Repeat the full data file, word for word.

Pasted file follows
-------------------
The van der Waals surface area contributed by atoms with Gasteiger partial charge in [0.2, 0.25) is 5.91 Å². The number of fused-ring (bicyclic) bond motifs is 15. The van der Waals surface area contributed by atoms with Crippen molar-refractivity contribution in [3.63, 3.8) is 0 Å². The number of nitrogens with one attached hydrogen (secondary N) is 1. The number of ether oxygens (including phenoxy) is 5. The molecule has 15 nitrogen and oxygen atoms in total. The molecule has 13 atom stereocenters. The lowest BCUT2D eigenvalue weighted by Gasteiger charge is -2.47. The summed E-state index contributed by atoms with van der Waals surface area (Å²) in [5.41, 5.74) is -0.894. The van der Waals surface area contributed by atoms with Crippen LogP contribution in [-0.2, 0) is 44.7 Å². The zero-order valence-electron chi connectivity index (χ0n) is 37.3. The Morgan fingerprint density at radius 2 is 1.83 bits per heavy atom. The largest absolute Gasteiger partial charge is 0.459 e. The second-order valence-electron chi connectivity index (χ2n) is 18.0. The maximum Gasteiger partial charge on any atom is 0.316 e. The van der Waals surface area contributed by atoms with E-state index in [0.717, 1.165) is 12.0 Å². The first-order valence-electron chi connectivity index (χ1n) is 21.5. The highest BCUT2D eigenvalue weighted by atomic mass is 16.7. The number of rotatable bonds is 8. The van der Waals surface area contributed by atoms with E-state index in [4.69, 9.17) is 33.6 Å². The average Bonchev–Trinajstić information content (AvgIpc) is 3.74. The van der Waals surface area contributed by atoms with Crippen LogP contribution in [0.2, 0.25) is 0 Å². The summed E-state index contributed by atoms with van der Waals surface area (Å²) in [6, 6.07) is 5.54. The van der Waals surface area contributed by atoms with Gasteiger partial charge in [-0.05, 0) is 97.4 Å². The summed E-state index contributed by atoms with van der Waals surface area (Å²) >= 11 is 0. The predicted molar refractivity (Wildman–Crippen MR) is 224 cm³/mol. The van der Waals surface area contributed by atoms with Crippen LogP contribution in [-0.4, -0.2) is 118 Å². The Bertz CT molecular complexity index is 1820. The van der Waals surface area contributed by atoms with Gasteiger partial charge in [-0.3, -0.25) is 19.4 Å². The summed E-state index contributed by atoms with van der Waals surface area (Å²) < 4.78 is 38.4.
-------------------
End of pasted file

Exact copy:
The van der Waals surface area contributed by atoms with Gasteiger partial charge in [0.2, 0.25) is 5.91 Å². The number of fused-ring (bicyclic) bond motifs is 15. The van der Waals surface area contributed by atoms with Crippen molar-refractivity contribution in [3.63, 3.8) is 0 Å². The number of nitrogens with one attached hydrogen (secondary N) is 1. The number of ether oxygens (including phenoxy) is 5. The molecule has 15 nitrogen and oxygen atoms in total. The molecule has 13 atom stereocenters. The lowest BCUT2D eigenvalue weighted by Gasteiger charge is -2.47. The summed E-state index contributed by atoms with van der Waals surface area (Å²) in [5.41, 5.74) is -0.894. The van der Waals surface area contributed by atoms with Crippen LogP contribution in [-0.2, 0) is 44.7 Å². The zero-order valence-electron chi connectivity index (χ0n) is 37.3. The Morgan fingerprint density at radius 2 is 1.83 bits per heavy atom. The largest absolute Gasteiger partial charge is 0.459 e. The second-order valence-electron chi connectivity index (χ2n) is 18.0. The maximum Gasteiger partial charge on any atom is 0.316 e. The van der Waals surface area contributed by atoms with E-state index in [0.717, 1.165) is 12.0 Å². The first-order valence-electron chi connectivity index (χ1n) is 21.5. The highest BCUT2D eigenvalue weighted by atomic mass is 16.7. The number of rotatable bonds is 8. The van der Waals surface area contributed by atoms with E-state index in [4.69, 9.17) is 33.6 Å². The average Bonchev–Trinajstić information content (AvgIpc) is 3.74. The van der Waals surface area contributed by atoms with Crippen LogP contribution in [0.2, 0.25) is 0 Å². The summed E-state index contributed by atoms with van der Waals surface area (Å²) in [6, 6.07) is 5.54. The van der Waals surface area contributed by atoms with Gasteiger partial charge in [-0.05, 0) is 97.4 Å². The summed E-state index contributed by atoms with van der Waals surface area (Å²) >= 11 is 0. The predicted molar refractivity (Wildman–Crippen MR) is 224 cm³/mol. The van der Waals surface area contributed by atoms with Crippen LogP contribution in [-0.4, -0.2) is 118 Å². The Bertz CT molecular complexity index is 1820. The van der Waals surface area contributed by atoms with Gasteiger partial charge in [-0.3, -0.25) is 19.4 Å². The summed E-state index contributed by atoms with van der Waals surface area (Å²) < 4.78 is 38.4.